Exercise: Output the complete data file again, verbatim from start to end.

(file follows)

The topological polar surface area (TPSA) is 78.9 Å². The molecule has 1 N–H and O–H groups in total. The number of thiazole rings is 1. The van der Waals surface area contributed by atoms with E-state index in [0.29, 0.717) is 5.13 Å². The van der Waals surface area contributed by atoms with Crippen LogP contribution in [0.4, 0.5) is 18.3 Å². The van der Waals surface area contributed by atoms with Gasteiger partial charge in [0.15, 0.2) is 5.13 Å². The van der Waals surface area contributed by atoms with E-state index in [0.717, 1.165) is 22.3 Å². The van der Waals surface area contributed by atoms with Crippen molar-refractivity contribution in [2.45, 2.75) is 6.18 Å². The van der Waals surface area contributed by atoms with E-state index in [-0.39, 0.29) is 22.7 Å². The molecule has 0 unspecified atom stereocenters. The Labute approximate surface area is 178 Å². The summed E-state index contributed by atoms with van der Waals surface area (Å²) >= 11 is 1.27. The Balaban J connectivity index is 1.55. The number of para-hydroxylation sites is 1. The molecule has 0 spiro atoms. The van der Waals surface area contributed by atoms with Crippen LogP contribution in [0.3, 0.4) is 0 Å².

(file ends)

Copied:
The topological polar surface area (TPSA) is 78.9 Å². The molecule has 1 N–H and O–H groups in total. The number of thiazole rings is 1. The van der Waals surface area contributed by atoms with E-state index in [0.29, 0.717) is 5.13 Å². The van der Waals surface area contributed by atoms with Crippen LogP contribution in [0.4, 0.5) is 18.3 Å². The van der Waals surface area contributed by atoms with Gasteiger partial charge in [0.15, 0.2) is 5.13 Å². The van der Waals surface area contributed by atoms with E-state index in [0.717, 1.165) is 22.3 Å². The van der Waals surface area contributed by atoms with Crippen molar-refractivity contribution in [2.45, 2.75) is 6.18 Å². The van der Waals surface area contributed by atoms with E-state index in [-0.39, 0.29) is 22.7 Å². The molecule has 0 unspecified atom stereocenters. The Labute approximate surface area is 178 Å². The summed E-state index contributed by atoms with van der Waals surface area (Å²) >= 11 is 1.27. The Balaban J connectivity index is 1.55. The number of para-hydroxylation sites is 1. The molecule has 0 spiro atoms. The van der Waals surface area contributed by atoms with Crippen LogP contribution in [0.3, 0.4) is 0 Å².